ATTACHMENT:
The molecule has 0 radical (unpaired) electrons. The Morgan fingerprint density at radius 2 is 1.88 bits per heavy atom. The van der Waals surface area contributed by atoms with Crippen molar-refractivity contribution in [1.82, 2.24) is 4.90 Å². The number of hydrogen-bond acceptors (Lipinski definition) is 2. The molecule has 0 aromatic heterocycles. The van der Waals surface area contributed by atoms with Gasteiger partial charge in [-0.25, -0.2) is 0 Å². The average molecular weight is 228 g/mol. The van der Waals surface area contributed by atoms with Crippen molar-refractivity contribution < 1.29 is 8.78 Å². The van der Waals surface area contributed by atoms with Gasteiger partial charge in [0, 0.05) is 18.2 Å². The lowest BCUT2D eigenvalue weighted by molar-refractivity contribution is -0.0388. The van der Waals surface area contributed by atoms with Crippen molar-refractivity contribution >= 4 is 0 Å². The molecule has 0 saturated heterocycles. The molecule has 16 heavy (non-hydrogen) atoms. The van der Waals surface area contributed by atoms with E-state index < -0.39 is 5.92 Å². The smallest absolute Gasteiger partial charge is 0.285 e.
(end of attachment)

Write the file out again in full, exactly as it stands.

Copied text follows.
The molecule has 0 radical (unpaired) electrons. The Morgan fingerprint density at radius 2 is 1.88 bits per heavy atom. The van der Waals surface area contributed by atoms with Crippen molar-refractivity contribution in [1.82, 2.24) is 4.90 Å². The number of hydrogen-bond acceptors (Lipinski definition) is 2. The molecule has 0 aromatic heterocycles. The van der Waals surface area contributed by atoms with Gasteiger partial charge in [-0.25, -0.2) is 0 Å². The average molecular weight is 228 g/mol. The van der Waals surface area contributed by atoms with Crippen molar-refractivity contribution < 1.29 is 8.78 Å². The van der Waals surface area contributed by atoms with Gasteiger partial charge in [0, 0.05) is 18.2 Å². The lowest BCUT2D eigenvalue weighted by molar-refractivity contribution is -0.0388. The van der Waals surface area contributed by atoms with Crippen molar-refractivity contribution >= 4 is 0 Å². The molecule has 0 saturated heterocycles. The molecule has 16 heavy (non-hydrogen) atoms. The van der Waals surface area contributed by atoms with E-state index < -0.39 is 5.92 Å². The smallest absolute Gasteiger partial charge is 0.285 e.